Letter to the Editor

Letters to the editor

Thursday, October 12, 2006

Stem cell research: Another view

Dear Editor:

In the Oct. 4, issue, your paper devoted about 25 column inches to a meeting about stem cell research. According to one sentence, purpose of the meeting was to educate the public. In the report of the meeting, it seems the purpose was to recruit opposition to Constitutional Amendment 2. My view is that true education occurs when all possible evidence for and against a proposal is presented. Opening paragraphs of the article report "local groups -- have been meeting and educating their peers, in attempts to sway either side to the other side."

Recent publicity from several sources has been aimed at swaying opinion. Opposition ads have made claims about the negative side based on fear and so-called "Christian" and "biblical" perspectives. As a person who has devoted more than 60 years to seeking to understand the Christian faith and the biblical basis for faith and action, these persons do not speak for me. One speaker at the meeting is quoted as saying, "Stem cell research from a universal Judeo-Christian standpoint is unethical by all standards." Many ads and appeals for passage of the amendment have been made by scientists and Christians. These persons appeal to the benefit that may come to those afflicted with debilitating disease. Diabetes, Alzheimer's, forms of paralysis and disease that robs individuals of the ability to walk, speak and care for their own needs are given as possible benefits.

The proposed Amendment contains restrictions limiting what can be done but seeks to "allow and set limitations on stem cell research, therapies and cures" -- "ensure Missouri patients have access to any therapies and cures and allow Missouri researchers to conduct any research, permitted under federal law; ban human cloning or attempted cloning; -- require expert medical and public oversight -- impose criminal and civil penalties for any violations; and prohibit state or local governments from preventing or discouraging lawful stem cell research, therapies and cures."

Those for the amendment suggest that if it is not passed, researchers and those working to find solutions for disease will move away from Missouri. Though there is obvious disagreement in the medical professions, a question needs consideration. Do we want our legislature, or some other group to decide what treatment our physician can prescribe? In my view, there is misinformation being circulated not based on what is known. The danger is that those with little or no training will make decisions that should be left to those with most knowledge. My training and background give me some basis for disagreeing with some of the statements opposing the amendment. Genetic study is a very complex field and needs the best minds our society can muster. It is my view God gave us minds to be used to explore ways to solve problems and has trusted us enough to make many things possible. There are risks in exploring limits to life, but we have many benefits given by those who have risked danger.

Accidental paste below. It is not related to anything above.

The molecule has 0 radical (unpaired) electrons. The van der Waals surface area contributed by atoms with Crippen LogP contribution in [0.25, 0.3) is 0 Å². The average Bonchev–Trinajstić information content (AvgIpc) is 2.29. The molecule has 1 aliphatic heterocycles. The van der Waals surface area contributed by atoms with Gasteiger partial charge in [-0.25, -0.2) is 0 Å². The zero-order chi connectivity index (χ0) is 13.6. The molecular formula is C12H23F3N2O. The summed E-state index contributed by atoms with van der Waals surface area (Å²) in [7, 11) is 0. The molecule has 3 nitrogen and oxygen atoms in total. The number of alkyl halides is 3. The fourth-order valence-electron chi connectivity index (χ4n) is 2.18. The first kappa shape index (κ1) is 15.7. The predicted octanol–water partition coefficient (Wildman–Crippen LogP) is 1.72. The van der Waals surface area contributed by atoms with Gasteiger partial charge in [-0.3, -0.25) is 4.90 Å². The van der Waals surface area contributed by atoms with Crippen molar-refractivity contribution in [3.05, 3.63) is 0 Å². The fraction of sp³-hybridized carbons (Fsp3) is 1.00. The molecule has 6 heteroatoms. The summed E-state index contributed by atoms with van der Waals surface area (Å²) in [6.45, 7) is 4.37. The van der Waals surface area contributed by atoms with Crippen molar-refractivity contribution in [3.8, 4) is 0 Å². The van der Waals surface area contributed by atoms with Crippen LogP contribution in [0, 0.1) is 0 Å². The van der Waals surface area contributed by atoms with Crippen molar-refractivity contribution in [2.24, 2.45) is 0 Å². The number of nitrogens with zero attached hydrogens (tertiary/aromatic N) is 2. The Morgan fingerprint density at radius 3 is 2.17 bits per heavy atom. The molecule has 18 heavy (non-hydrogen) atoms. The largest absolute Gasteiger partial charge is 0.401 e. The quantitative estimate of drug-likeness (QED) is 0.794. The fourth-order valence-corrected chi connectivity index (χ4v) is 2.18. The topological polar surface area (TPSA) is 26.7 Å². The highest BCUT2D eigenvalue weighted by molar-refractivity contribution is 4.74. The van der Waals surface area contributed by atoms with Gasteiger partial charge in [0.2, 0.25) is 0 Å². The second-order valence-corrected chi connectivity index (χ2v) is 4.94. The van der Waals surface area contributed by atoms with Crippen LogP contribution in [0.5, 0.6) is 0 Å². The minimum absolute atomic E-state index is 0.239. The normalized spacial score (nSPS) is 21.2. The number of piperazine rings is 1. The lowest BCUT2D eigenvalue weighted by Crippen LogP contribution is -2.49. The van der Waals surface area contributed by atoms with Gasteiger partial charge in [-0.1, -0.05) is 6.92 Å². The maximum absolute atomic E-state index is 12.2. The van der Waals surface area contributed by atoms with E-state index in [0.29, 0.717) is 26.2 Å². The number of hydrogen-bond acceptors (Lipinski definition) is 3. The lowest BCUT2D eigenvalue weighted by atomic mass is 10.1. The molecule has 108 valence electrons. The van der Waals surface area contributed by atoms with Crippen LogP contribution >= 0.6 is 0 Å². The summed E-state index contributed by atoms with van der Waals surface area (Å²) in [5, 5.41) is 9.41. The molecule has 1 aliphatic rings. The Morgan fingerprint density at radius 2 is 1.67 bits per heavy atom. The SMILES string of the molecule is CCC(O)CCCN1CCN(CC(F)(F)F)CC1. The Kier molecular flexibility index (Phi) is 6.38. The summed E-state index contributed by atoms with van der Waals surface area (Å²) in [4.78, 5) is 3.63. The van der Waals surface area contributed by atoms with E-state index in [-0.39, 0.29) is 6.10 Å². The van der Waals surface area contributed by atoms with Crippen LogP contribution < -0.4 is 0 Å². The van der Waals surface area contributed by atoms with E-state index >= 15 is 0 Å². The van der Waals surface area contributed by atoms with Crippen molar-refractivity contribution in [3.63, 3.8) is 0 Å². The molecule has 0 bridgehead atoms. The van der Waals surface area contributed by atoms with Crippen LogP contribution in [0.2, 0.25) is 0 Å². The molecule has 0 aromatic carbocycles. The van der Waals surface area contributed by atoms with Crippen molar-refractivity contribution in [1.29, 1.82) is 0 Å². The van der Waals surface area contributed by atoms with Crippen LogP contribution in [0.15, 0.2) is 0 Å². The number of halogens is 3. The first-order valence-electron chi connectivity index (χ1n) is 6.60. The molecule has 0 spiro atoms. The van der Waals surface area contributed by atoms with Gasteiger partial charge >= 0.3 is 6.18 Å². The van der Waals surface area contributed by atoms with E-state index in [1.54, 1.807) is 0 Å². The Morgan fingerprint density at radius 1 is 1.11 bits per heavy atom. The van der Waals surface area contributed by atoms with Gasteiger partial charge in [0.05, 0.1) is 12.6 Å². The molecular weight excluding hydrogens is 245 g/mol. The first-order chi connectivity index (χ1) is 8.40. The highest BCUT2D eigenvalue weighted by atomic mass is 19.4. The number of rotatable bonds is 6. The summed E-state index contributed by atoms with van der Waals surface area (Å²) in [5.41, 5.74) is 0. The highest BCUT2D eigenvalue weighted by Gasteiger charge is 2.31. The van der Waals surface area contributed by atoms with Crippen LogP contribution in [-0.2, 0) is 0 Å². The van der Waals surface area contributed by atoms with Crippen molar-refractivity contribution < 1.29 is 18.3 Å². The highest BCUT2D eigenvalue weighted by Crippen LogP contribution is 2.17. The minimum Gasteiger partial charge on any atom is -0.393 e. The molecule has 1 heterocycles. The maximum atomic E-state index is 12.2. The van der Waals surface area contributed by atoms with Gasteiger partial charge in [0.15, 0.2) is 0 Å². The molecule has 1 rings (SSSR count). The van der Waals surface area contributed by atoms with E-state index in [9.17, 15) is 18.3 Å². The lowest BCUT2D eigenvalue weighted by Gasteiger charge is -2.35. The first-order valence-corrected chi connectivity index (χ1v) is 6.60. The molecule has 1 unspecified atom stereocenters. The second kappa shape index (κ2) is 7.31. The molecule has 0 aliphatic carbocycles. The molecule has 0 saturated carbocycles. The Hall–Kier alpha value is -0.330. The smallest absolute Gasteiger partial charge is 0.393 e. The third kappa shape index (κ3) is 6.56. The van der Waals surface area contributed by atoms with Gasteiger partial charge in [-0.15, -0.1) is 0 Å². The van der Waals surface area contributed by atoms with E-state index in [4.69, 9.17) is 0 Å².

Those calling themselves Christian have made many decisions in the past that have been proven wrong by science, personal experience and dare I say, "by an enlightened interpretation of the Bible and what is God's will." Though I know a number of pastors, some politicians, some scientists oppose the amendment, I will vote for the possibilities in research hoping for an end to some suffering and for a fuller life for those who are currently afflicted by some of the diseases destroying the abilities God gave us. How many do you know who have lost limbs, eyesight to the ravages of diabetes? How many suffer from diseases that destroy nerve tissue, muscular strength and destroy the possibility of independent living and place a burden on family members who must care for the disabled? I want to make the mistake of seeking to end suffering and add to the God-given potential life offers, realizing there are dangers, but trusting God will guide those who make decisions if we will allow Him to do so.

Lester Thornton, retired pastor and one who seeks TRUTH

Flag lady retires

Dear Editor:

I lost a good friend Thursday, Max Koening died. Max was a great supporter of the "Flag Lady." He was the only person who would support the idea of getting enough flags to decorate all the veterans graves in Vernon County. He not only donated many but he helped organize a swim club to decorate one of the cemeteries in town. I shall miss him.

I have recently undergone complete shoulder surgery on my right shoulder. I am resigning as "Flag Lady." I will no longer be able to hang the flags on Austin Boulevard. The flags are stored, and any club or organization that wants to take over this endeavor can contact the tourism board. I would like to thank all of the people who made this program a success. I will still be handing out grave flags for cemeteries in Vernon County. I guess I can't let go of everything. If you need grave flags, come to the Sears store, where I will hand them out until they are gone. Right now, I have plenty of flags for graves. Bless all of you who have helped in any way. I think, come Memorial Day, I will miss seeing the flags on Austin Boulevard.

Judy Knowles

Ex-Flag Lady